By Joe Bruzek on October 17, 2012
The price of fuel four years ago has been one of many hot topics discussed during this election year. A dizzying number of factors influence fuel prices, though whoever is in the White House often takes the blame when prices spike.
This year has set records for average fuel prices, but July 17, 2008, when a gallon of regular unleaded cost $4.11, still holds the highest national daily average, according to AAA's Fuel Gauge Report.
Even with 2008's record high and long stretch of days averaging over $4 per gallon, AAA's manager of public relations, Michael Green, predicts 2012 fuel prices will likely be the highest ever on record. The national average for 2008 of $3.25 per gallon — not adjusted for inflation — is lower than the current year-to-date average of $3.65. Adjusting for inflation still puts 2008 at a lower $3.48 per gallon using the Bureau of Labor Statistics' inflation calculator. Prices generally drop near the end of the year, so the yearly average will likely be a few cents lower than current prices, Green says.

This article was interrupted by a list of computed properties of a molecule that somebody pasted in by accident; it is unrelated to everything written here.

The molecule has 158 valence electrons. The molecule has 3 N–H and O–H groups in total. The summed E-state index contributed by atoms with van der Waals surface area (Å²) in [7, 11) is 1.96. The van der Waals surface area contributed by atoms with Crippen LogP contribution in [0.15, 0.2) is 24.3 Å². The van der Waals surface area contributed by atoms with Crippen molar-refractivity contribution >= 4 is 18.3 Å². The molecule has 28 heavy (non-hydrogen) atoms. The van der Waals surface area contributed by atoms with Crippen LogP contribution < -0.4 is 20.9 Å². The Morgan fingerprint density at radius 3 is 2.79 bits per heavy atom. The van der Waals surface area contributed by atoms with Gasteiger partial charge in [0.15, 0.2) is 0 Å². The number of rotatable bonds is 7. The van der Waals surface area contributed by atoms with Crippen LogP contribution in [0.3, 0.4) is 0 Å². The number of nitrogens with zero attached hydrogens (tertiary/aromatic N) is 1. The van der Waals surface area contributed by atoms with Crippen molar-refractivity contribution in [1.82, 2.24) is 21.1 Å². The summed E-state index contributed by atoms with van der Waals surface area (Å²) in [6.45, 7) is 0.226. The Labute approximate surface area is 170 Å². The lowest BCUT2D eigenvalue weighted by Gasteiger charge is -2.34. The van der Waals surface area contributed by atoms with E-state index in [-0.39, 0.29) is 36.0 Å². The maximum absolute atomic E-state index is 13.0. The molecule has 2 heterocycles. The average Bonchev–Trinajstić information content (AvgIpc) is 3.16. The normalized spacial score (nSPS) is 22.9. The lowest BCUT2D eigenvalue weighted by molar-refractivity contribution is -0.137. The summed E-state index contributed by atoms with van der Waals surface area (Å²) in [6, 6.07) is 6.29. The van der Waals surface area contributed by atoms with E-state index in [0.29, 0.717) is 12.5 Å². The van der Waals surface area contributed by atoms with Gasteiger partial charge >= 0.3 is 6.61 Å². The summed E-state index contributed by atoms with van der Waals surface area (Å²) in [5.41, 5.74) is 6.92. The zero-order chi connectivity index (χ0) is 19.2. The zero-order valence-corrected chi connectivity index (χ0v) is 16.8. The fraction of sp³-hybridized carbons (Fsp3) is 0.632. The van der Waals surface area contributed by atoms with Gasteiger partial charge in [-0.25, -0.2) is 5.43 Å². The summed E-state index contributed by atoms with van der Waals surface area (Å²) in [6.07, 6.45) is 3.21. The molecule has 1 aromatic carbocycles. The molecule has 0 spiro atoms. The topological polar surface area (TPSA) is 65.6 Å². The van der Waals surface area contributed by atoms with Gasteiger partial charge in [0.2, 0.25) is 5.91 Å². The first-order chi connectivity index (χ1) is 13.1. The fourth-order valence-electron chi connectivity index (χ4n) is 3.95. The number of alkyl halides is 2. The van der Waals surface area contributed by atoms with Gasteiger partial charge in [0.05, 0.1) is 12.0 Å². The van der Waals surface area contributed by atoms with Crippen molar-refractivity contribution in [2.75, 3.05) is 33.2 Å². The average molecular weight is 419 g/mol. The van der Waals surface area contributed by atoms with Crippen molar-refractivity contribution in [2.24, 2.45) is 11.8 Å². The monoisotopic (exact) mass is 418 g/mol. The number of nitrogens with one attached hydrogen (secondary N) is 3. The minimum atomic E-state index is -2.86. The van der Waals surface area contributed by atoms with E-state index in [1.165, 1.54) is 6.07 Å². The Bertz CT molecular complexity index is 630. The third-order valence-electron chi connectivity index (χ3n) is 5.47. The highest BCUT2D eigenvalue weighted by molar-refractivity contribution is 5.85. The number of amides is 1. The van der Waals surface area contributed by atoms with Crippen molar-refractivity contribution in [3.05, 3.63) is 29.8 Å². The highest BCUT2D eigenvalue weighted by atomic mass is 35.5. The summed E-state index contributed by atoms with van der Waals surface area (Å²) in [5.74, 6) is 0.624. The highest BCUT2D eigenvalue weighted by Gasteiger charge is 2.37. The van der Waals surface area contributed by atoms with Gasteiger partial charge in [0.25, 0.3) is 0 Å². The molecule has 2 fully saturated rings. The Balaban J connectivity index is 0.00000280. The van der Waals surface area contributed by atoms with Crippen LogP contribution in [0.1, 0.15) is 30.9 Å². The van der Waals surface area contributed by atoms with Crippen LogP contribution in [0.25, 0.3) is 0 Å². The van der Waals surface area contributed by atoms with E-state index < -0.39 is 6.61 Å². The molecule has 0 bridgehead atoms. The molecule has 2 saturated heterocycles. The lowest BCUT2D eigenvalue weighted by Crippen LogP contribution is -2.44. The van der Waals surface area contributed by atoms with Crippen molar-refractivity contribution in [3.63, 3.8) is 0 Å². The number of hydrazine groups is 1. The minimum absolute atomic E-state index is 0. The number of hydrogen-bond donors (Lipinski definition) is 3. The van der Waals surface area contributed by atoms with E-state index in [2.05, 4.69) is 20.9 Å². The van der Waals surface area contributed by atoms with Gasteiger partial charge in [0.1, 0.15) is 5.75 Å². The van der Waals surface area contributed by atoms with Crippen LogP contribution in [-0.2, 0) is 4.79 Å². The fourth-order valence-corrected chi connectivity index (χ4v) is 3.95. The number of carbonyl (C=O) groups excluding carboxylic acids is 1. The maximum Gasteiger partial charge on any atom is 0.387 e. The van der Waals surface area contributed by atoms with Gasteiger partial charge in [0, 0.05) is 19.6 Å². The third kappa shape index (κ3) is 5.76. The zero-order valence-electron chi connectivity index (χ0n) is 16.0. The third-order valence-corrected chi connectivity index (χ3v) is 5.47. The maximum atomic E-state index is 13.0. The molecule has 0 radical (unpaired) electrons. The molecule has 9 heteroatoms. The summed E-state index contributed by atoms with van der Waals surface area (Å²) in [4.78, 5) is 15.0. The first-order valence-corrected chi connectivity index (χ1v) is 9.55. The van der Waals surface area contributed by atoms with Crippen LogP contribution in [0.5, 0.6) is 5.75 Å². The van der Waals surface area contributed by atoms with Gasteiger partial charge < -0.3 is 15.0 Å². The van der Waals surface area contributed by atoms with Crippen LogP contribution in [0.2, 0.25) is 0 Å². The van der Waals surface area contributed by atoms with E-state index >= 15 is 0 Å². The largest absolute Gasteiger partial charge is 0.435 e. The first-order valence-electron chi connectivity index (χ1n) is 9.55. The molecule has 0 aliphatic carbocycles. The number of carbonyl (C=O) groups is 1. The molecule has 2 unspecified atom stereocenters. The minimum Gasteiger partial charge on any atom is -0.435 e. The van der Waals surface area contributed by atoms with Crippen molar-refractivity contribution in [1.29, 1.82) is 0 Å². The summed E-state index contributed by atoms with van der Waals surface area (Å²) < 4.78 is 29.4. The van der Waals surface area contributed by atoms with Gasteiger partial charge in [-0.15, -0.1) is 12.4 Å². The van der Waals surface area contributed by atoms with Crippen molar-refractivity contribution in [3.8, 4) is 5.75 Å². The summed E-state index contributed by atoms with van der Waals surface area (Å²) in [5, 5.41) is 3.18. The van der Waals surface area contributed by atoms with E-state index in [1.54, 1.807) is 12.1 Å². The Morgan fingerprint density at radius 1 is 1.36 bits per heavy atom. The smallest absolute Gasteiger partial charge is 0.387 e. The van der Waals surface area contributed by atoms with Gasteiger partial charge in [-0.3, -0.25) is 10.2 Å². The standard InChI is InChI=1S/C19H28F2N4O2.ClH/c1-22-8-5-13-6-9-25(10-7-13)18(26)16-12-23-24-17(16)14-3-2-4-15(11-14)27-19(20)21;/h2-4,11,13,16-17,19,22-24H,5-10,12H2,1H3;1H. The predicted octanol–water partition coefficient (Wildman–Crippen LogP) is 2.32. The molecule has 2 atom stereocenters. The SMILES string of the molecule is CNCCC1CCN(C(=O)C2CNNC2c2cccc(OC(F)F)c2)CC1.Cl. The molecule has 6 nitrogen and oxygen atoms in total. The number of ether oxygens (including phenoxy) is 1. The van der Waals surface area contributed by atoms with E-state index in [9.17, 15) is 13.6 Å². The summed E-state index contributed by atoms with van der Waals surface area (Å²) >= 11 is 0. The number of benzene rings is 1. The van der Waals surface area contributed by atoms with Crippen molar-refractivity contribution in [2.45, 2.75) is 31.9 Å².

Gasoline has remained expensive in 2012 for two reasons, according to Green. The price of oil has been costly all year long, and refinery disruptions have kept regional prices spiked. Tensions between the U.S. and Iran resulted in high prices earlier in the year, and this summer saw pipeline disruptions to the Midwest, Hurricane Isaac affecting refineries in the Gulf Coast and the recent refinery fire in California.
Fuel prices four years ago started similar to 2012's prices, at around $3 to $3.25 per gallon. The higher to-date average for 2012 is differentiated by oil prices plummeting in late 2008 because of a crashing economy that lowered the demand of oil. Prices dipped below $2 per gallon in late November and continued to fall to a low of $1.61 on Dec. 30, 2008. The lowest price in 2012, $3.27, was recorded on Jan. 1.
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Road Test Editor Joe Bruzek covers Cars.com’s short-and long-term fleet of test cars and drives a 1998 Pontiac Firebird Trans Am. Email Joe